Degree Name

Doctor of Philosophy


School of Psychology


Background: While challenges with parenting have been documented for individuals with borderline personality disorder (BPD), the specific mechanisms underlying these challenges are less understood. Further, there is currently a dearth in specialised parenting interventions that have been developed and empirically investigated for this group. This thesis consists of three studies that explore the parenting challenges faced by individuals with BPD and based on these challenges and their proposed underlying mechanisms, proposes a novel parenting intervention.

Method: Three mixed methodology studies evaluated the relationship between parenting and BPD. First, an overview of systematic reviews assessed individuals with personality disorder pathology for experiences of maladaptive parenting, and the impact on psychopathological and relational outcomes (Study One). Next, parental stress and competence, personality and mental wellbeing, trauma history, attachment and reflective capacity was investigated in parents with BPD features (Study Two). Finally, a novel four session group parenting intervention developed for individuals with BPD was piloted in the community (Study Three).

Results: Maladaptive parenting was found to be a psychosocial risk factor for the development of BPD, and BPD was found to be associated with maladaptive parenting, and negative offspring and parenting-offspring outcomes (Study One). Parenting stress and competence in individuals with BPD features was found to be associated with personality traits, general psychological wellbeing, recalled trauma history, attachment style and reflective capacity variables (Study Two). Preliminary results of a pilot study suggest that the group parenting intervention was well received by parents with BPD, and has potential to help improve parenting stress, distress, competence, and satisfaction (Study Three).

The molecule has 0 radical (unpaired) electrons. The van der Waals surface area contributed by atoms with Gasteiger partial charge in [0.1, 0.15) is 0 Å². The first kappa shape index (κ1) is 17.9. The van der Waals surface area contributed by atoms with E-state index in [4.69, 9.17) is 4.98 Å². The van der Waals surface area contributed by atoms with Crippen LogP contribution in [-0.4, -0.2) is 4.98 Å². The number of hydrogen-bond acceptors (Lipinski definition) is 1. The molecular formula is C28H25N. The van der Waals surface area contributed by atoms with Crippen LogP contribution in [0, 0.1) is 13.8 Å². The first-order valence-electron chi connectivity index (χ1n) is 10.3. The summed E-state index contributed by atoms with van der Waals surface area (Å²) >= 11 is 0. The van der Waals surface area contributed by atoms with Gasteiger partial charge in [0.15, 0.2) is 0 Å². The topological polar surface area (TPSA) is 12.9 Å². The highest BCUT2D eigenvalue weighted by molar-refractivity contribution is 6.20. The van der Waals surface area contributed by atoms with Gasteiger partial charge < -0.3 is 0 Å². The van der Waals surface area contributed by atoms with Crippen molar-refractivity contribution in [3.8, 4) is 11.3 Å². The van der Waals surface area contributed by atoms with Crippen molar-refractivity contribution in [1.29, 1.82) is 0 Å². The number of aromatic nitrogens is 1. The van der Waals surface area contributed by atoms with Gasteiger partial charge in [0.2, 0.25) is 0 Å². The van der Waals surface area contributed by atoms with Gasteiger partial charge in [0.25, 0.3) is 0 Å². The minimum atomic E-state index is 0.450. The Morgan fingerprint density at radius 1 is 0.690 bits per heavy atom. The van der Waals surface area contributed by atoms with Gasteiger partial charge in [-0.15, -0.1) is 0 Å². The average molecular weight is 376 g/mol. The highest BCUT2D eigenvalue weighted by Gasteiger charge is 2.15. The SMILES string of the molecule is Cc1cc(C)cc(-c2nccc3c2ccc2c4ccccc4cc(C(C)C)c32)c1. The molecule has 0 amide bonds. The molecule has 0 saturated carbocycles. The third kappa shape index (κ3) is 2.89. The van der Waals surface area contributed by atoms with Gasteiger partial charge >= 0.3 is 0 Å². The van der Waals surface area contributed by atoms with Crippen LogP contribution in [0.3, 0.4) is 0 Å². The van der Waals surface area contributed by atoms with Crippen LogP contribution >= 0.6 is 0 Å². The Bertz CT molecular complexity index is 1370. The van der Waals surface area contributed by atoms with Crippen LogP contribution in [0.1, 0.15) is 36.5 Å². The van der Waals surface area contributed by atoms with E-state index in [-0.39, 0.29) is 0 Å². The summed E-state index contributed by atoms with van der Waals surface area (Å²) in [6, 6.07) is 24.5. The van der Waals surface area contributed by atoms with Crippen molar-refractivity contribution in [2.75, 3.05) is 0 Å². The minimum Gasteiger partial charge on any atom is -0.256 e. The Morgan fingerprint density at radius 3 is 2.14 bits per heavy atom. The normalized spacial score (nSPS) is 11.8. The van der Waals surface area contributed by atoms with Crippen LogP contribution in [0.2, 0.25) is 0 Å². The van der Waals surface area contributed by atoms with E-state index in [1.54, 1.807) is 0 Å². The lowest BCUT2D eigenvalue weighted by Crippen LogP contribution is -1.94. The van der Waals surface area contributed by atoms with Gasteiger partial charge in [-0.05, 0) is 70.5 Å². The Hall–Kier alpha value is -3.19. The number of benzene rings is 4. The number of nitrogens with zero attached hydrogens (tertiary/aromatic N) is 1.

Discussion: These studies examined the specific parenting challenges experienced by individuals with BPD and the feasibility of conducting a brief parenting intervention to address these challenges. The reported difficulties experienced by parents in these studies is reflective of the broader literature outlining parenting challenges associated with BPD and provides further evidence for putative mechanisms that underlie the parent-child relationship. However, when met with appropriate intervention these parenting challenges appear to be amenable to change, indicating that further research into developing and implementing specialised parenting interventions for BPD is warranted.

FoR codes (2008)

1701 PSYCHOLOGY, 170106 Health, Clinical and Counselling Psychology, 170109 Personality, Abilities and Assessment



Unless otherwise indicated, the views expressed in this thesis are those of the author and do not necessarily represent the views of the University of Wollongong.